To bring it back to our main point. Voice recognition software is NOT required in order to write a 400 word article in 7 minutes. But, good touch typing abilities are required. I would recommend that you start your first week or two typing your articles, and timing yourself. This way you can get better at the process, and realize how much of your time is going where. Then you can decide whether you want to invest in some voice recognition software. I use dragon natural speaking, it’s probably the best on the market and only costs about $75.
So back to the formula. Your goal when writing your whole article is to never pause to think. That’s why you created your outline, and wrote down you main points and sub points. Just keep them by your side and glance at them, and keep writing. After working this formula for a few days, you’ll pick up some stock phrases you can use ANYTIME you’re stumped on what
to say next.
You’ll develop your own “swipe file” so to speak. So after your introduction, you write on your first main point. You make a general statement about it. Then you make a more specific statement about it, as it relates to your sub points. Then you simply communicate each of your sub points. And you close out the paragraph with a summary of the points, and/or a transition to the next paragraph. This gives you 4 to 5 sentences per main point. since the average sentence is around 15-20 words, you’ll get about 85 words per paragraph. Which is perfect for an article around 400 words in length.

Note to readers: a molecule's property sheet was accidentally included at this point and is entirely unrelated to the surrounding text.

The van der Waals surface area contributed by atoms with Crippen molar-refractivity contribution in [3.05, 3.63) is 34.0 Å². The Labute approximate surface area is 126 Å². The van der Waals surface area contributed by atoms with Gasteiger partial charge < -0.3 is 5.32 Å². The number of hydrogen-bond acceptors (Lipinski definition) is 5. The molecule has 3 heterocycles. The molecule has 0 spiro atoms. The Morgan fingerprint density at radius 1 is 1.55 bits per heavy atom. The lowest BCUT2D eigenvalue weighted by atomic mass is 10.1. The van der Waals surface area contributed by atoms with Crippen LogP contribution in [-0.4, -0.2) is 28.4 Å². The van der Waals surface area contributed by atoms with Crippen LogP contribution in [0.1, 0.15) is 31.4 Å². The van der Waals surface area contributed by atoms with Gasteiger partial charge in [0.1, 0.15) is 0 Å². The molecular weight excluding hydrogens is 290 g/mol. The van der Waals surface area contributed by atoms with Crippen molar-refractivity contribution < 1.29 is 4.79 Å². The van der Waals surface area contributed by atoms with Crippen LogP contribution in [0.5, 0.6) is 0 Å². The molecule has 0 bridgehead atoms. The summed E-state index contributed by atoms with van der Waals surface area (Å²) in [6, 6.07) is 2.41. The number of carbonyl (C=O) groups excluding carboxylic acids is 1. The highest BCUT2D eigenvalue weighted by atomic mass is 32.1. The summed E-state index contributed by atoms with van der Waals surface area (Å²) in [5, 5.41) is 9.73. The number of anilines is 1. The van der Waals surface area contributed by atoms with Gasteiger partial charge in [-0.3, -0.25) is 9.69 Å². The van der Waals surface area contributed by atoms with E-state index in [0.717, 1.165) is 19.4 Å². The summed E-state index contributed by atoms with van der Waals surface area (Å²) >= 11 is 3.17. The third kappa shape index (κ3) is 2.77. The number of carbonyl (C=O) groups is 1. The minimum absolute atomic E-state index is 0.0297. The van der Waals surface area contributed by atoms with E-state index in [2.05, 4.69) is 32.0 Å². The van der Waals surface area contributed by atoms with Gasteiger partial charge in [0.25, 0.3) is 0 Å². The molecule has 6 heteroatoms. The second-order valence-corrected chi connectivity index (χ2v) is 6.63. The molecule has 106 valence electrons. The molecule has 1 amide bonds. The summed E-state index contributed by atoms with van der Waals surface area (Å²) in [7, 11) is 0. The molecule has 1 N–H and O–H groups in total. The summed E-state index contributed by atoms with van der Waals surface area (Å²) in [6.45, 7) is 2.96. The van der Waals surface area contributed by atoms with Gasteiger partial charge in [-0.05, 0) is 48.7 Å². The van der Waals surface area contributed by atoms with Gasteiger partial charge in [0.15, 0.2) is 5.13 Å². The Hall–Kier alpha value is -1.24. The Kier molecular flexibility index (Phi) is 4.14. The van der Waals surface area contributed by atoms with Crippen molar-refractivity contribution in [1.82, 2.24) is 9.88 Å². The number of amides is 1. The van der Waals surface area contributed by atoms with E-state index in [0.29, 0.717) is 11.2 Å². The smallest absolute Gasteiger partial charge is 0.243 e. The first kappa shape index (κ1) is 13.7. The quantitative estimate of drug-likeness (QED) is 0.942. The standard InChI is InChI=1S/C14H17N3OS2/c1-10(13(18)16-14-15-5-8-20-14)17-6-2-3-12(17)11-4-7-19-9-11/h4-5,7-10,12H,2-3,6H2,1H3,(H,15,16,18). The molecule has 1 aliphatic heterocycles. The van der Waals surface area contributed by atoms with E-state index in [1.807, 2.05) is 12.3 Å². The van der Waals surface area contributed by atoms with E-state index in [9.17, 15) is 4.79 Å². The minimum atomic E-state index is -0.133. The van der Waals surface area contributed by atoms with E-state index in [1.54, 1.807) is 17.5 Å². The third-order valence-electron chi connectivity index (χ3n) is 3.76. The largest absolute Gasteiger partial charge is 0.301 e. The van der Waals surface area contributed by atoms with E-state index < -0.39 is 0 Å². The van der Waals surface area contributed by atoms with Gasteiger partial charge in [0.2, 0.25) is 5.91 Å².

Then you close the article out. Make a closing statement about your subject. Then sum up each of your three points. Now tell you reader what they should be able to do after they have finished reading your article. Now, I want you to know I don’t always follow this formula to a T. If I come up with a unique way to present the article, while I’m doing the research, then I’ll go that route. However, if I am in doubt, or have to pause and think, then I will stick with the formula as a back up. Either way, almost all well written articles follow the paragraph breakdown. Main point introduced. Specific point made about the main point. 2 or 3 items to back up the main point.
Let’s be realistic now. Will you write an article in 7 minutes after you read this guide? Not likely. But when were you able to do things perfectly the first time you tried them? Heck, as a kid it took me two months to learn how to tie my shoe, and I didn’t get my drivers license until I was 22. When I first decided to start writing articles, I would take more than 1 hour to write an article. My articles were a bit higher in quality, but not enough to make a difference in the marketplace.